Electoral Chair’s Seminar – 17 April

Split Decision: Federal and Provincial Elections in Ontario, 1997-2022

Matthew Taylor-Université de Montréal

On the night of his re-election victory in June of 2022, Ontario Premier Doug Ford made a particular point of thanking voters who had “cast [their] last ballot for the federal Liberals” (CPAC 2022). Ford’s gratitude towards federal Liberals reflects a curious element of the past three decades of federal and provincial elections in Ontario, alternation between the Liberals and Conservatives. The Ontario electorate has exhibited a pattern of electing one party federally only to elect the other in the subsequent provincial campaign. This pattern is puzzling as Ontario’s party system is rather similar to its federal counterpart. If the parties are so similar at both levels, why do Ontario elections exhibit such alternation between parties in subsequent elections? This paper explores this phenomenon with a view towards examining the factors that drive this alternation. Specifically, I examine if this alternation can be attributed to either voters choosing different parties at different levels or by differential turnout between federal and provincial elections. Leveraging the fact that Ontario ridings have been identical both federally and provincially since 1996, this research employs ecological inference to examine vote flows between subsequent federal and provincial elections from 1997 and 2022. In so doing, this paper will explore the dynamics of Ontario voting behaviour and the patterns of alternation between federal and provincial politics.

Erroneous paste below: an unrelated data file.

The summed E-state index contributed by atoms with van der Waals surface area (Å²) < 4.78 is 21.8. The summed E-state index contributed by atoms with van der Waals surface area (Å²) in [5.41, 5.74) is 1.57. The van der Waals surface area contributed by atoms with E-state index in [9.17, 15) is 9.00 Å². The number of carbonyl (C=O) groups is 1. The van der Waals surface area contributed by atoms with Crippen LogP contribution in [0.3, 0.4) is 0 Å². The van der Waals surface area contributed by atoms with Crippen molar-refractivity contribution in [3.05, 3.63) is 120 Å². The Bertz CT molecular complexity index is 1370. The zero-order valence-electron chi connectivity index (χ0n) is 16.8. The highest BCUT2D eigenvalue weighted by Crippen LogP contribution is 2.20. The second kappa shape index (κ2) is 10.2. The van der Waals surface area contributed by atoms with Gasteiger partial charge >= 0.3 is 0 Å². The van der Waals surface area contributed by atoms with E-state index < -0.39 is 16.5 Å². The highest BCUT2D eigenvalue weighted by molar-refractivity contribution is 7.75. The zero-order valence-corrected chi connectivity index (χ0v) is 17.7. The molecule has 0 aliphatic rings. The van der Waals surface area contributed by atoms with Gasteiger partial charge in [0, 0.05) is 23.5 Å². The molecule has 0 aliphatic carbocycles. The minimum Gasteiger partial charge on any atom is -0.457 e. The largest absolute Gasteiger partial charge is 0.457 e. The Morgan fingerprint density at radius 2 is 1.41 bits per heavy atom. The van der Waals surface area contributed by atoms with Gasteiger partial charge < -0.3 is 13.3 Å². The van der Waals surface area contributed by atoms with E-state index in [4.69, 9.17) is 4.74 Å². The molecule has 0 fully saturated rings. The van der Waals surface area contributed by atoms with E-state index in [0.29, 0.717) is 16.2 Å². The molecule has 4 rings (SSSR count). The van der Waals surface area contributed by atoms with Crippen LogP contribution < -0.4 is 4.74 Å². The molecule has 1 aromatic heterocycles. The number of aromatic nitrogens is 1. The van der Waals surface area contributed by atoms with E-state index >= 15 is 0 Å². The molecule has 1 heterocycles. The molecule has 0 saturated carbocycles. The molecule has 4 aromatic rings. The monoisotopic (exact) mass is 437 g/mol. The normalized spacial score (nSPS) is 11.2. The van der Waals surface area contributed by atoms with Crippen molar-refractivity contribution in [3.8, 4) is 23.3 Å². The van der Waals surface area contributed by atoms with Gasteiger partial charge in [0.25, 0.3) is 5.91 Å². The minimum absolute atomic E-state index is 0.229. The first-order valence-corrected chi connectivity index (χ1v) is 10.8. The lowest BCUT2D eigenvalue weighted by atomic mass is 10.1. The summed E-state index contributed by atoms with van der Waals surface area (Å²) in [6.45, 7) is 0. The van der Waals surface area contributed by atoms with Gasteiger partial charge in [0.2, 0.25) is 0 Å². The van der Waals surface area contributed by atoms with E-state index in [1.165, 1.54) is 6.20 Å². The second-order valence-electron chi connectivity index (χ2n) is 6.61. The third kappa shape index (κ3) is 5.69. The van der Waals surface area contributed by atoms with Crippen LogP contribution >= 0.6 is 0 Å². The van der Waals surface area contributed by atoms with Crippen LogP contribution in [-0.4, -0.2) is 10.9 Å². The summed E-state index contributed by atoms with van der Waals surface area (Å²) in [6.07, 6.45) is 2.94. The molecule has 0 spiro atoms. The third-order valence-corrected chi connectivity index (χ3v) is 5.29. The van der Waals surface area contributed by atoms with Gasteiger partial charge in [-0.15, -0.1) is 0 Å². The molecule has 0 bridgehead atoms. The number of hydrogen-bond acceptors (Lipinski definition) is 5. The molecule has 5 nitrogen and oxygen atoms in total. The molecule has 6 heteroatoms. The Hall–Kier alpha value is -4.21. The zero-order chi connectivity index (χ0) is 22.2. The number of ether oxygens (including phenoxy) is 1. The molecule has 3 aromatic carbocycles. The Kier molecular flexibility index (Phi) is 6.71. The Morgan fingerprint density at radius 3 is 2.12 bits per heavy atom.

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This content has been updated on 11 April 2024 at 8 h 41 min.